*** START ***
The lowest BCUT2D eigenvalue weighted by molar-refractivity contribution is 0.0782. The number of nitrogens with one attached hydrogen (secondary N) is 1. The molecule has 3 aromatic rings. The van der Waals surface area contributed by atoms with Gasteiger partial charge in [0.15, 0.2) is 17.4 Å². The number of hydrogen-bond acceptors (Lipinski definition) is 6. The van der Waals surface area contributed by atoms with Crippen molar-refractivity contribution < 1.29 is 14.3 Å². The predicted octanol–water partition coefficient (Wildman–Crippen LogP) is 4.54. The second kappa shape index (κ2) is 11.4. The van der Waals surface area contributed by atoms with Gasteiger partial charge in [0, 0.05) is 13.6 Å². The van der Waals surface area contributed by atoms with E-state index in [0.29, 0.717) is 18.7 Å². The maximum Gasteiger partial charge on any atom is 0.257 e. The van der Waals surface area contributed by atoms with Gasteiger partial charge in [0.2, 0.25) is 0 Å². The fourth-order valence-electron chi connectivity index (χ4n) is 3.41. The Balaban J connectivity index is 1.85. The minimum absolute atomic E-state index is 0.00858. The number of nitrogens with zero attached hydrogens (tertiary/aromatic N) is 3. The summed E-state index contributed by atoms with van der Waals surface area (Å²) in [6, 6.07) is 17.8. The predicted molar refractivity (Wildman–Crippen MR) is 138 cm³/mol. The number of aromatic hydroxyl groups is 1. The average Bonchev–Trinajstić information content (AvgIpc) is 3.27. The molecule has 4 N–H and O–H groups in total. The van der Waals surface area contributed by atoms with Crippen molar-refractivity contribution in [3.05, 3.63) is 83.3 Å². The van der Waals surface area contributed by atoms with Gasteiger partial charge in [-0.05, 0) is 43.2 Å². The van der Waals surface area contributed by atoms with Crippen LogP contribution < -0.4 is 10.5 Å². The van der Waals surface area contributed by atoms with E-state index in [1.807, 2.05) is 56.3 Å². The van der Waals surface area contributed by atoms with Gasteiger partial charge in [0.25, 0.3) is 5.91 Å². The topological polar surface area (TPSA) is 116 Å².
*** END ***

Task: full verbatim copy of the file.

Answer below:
The lowest BCUT2D eigenvalue weighted by molar-refractivity contribution is 0.0782. The number of nitrogens with one attached hydrogen (secondary N) is 1. The molecule has 3 aromatic rings. The van der Waals surface area contributed by atoms with Gasteiger partial charge in [0.15, 0.2) is 17.4 Å². The number of hydrogen-bond acceptors (Lipinski definition) is 6. The van der Waals surface area contributed by atoms with Crippen molar-refractivity contribution < 1.29 is 14.3 Å². The predicted octanol–water partition coefficient (Wildman–Crippen LogP) is 4.54. The second kappa shape index (κ2) is 11.4. The van der Waals surface area contributed by atoms with Gasteiger partial charge in [0, 0.05) is 13.6 Å². The van der Waals surface area contributed by atoms with E-state index in [0.29, 0.717) is 18.7 Å². The maximum Gasteiger partial charge on any atom is 0.257 e. The van der Waals surface area contributed by atoms with Gasteiger partial charge in [0.2, 0.25) is 0 Å². The fourth-order valence-electron chi connectivity index (χ4n) is 3.41. The Balaban J connectivity index is 1.85. The minimum absolute atomic E-state index is 0.00858. The number of nitrogens with zero attached hydrogens (tertiary/aromatic N) is 3. The summed E-state index contributed by atoms with van der Waals surface area (Å²) in [6, 6.07) is 17.8. The predicted molar refractivity (Wildman–Crippen MR) is 138 cm³/mol. The number of aromatic hydroxyl groups is 1. The average Bonchev–Trinajstić information content (AvgIpc) is 3.27. The molecule has 4 N–H and O–H groups in total. The van der Waals surface area contributed by atoms with Crippen molar-refractivity contribution in [3.05, 3.63) is 83.3 Å². The van der Waals surface area contributed by atoms with Gasteiger partial charge in [-0.05, 0) is 43.2 Å². The van der Waals surface area contributed by atoms with Crippen LogP contribution < -0.4 is 10.5 Å². The van der Waals surface area contributed by atoms with E-state index in [1.807, 2.05) is 56.3 Å². The van der Waals surface area contributed by atoms with Gasteiger partial charge in [0.25, 0.3) is 5.91 Å². The topological polar surface area (TPSA) is 116 Å².